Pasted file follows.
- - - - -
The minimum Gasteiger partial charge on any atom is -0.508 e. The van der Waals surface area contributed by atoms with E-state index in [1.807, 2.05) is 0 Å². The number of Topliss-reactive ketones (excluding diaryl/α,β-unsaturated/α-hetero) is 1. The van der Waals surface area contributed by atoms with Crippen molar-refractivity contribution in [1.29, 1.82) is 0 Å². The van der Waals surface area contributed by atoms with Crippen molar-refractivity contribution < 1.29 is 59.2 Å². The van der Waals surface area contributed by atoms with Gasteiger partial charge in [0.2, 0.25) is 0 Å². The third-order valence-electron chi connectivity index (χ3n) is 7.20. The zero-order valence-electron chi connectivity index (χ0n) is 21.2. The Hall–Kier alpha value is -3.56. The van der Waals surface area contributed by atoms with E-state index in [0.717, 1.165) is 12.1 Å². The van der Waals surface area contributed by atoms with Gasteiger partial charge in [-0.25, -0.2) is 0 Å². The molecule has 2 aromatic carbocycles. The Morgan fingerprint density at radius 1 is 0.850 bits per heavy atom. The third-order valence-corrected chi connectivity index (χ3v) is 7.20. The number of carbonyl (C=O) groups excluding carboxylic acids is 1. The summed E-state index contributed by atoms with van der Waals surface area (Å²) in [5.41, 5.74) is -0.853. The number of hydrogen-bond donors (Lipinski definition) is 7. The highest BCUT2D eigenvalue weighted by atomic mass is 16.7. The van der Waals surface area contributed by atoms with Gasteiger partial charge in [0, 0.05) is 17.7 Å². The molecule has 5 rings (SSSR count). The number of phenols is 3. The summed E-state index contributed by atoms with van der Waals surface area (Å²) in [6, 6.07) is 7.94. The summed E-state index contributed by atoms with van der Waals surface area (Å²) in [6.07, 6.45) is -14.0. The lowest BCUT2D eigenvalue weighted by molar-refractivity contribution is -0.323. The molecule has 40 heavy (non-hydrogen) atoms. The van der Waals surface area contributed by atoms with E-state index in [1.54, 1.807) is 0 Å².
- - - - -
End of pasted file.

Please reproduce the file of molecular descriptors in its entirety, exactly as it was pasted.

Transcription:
The minimum Gasteiger partial charge on any atom is -0.508 e. The van der Waals surface area contributed by atoms with E-state index in [1.807, 2.05) is 0 Å². The number of Topliss-reactive ketones (excluding diaryl/α,β-unsaturated/α-hetero) is 1. The van der Waals surface area contributed by atoms with Crippen molar-refractivity contribution in [1.29, 1.82) is 0 Å². The van der Waals surface area contributed by atoms with Crippen molar-refractivity contribution < 1.29 is 59.2 Å². The van der Waals surface area contributed by atoms with Gasteiger partial charge in [0.2, 0.25) is 0 Å². The third-order valence-electron chi connectivity index (χ3n) is 7.20. The zero-order valence-electron chi connectivity index (χ0n) is 21.2. The Hall–Kier alpha value is -3.56. The van der Waals surface area contributed by atoms with E-state index in [0.717, 1.165) is 12.1 Å². The van der Waals surface area contributed by atoms with Gasteiger partial charge in [-0.25, -0.2) is 0 Å². The molecule has 2 aromatic carbocycles. The Morgan fingerprint density at radius 1 is 0.850 bits per heavy atom. The third-order valence-corrected chi connectivity index (χ3v) is 7.20. The number of carbonyl (C=O) groups excluding carboxylic acids is 1. The summed E-state index contributed by atoms with van der Waals surface area (Å²) in [5.41, 5.74) is -0.853. The number of hydrogen-bond donors (Lipinski definition) is 7. The highest BCUT2D eigenvalue weighted by atomic mass is 16.7. The van der Waals surface area contributed by atoms with Gasteiger partial charge in [0, 0.05) is 17.7 Å². The molecule has 5 rings (SSSR count). The number of phenols is 3. The summed E-state index contributed by atoms with van der Waals surface area (Å²) in [6, 6.07) is 7.94. The summed E-state index contributed by atoms with van der Waals surface area (Å²) in [6.07, 6.45) is -14.0. The lowest BCUT2D eigenvalue weighted by molar-refractivity contribution is -0.323. The molecule has 40 heavy (non-hydrogen) atoms. The van der Waals surface area contributed by atoms with E-state index in [1.54, 1.807) is 0 Å².